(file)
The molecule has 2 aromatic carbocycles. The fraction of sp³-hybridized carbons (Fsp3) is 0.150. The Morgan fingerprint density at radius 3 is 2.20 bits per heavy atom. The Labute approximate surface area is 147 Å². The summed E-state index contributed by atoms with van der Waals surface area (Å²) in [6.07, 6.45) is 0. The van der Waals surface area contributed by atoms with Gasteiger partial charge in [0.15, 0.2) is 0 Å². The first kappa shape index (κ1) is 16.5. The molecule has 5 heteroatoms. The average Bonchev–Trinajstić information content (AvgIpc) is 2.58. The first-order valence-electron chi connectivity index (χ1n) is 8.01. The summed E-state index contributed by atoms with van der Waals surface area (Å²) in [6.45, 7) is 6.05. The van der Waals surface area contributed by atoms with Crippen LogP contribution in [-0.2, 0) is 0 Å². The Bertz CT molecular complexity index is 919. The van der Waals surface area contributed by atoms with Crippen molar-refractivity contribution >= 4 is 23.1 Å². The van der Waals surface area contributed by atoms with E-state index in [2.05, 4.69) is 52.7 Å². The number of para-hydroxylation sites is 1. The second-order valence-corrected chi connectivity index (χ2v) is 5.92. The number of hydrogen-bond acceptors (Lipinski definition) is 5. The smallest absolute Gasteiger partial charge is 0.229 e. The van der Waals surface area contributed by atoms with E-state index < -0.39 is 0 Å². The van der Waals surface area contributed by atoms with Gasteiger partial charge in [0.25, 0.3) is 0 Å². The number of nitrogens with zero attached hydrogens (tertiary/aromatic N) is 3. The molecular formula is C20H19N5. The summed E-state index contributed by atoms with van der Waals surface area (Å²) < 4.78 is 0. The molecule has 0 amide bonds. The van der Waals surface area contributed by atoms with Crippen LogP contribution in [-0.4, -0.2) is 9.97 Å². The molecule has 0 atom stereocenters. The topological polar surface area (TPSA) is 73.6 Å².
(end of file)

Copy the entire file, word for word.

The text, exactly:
The molecule has 2 aromatic carbocycles. The fraction of sp³-hybridized carbons (Fsp3) is 0.150. The Morgan fingerprint density at radius 3 is 2.20 bits per heavy atom. The Labute approximate surface area is 147 Å². The summed E-state index contributed by atoms with van der Waals surface area (Å²) in [6.07, 6.45) is 0. The van der Waals surface area contributed by atoms with Gasteiger partial charge in [0.15, 0.2) is 0 Å². The first kappa shape index (κ1) is 16.5. The molecule has 5 heteroatoms. The average Bonchev–Trinajstić information content (AvgIpc) is 2.58. The first-order valence-electron chi connectivity index (χ1n) is 8.01. The summed E-state index contributed by atoms with van der Waals surface area (Å²) in [6.45, 7) is 6.05. The van der Waals surface area contributed by atoms with Crippen LogP contribution in [-0.2, 0) is 0 Å². The Bertz CT molecular complexity index is 919. The van der Waals surface area contributed by atoms with Crippen molar-refractivity contribution >= 4 is 23.1 Å². The van der Waals surface area contributed by atoms with E-state index in [2.05, 4.69) is 52.7 Å². The number of para-hydroxylation sites is 1. The second-order valence-corrected chi connectivity index (χ2v) is 5.92. The number of hydrogen-bond acceptors (Lipinski definition) is 5. The smallest absolute Gasteiger partial charge is 0.229 e. The van der Waals surface area contributed by atoms with E-state index < -0.39 is 0 Å². The van der Waals surface area contributed by atoms with Gasteiger partial charge in [0.25, 0.3) is 0 Å². The number of nitrogens with zero attached hydrogens (tertiary/aromatic N) is 3. The molecular formula is C20H19N5. The summed E-state index contributed by atoms with van der Waals surface area (Å²) < 4.78 is 0. The molecule has 0 amide bonds. The van der Waals surface area contributed by atoms with Crippen LogP contribution in [-0.4, -0.2) is 9.97 Å². The molecule has 0 atom stereocenters. The topological polar surface area (TPSA) is 73.6 Å².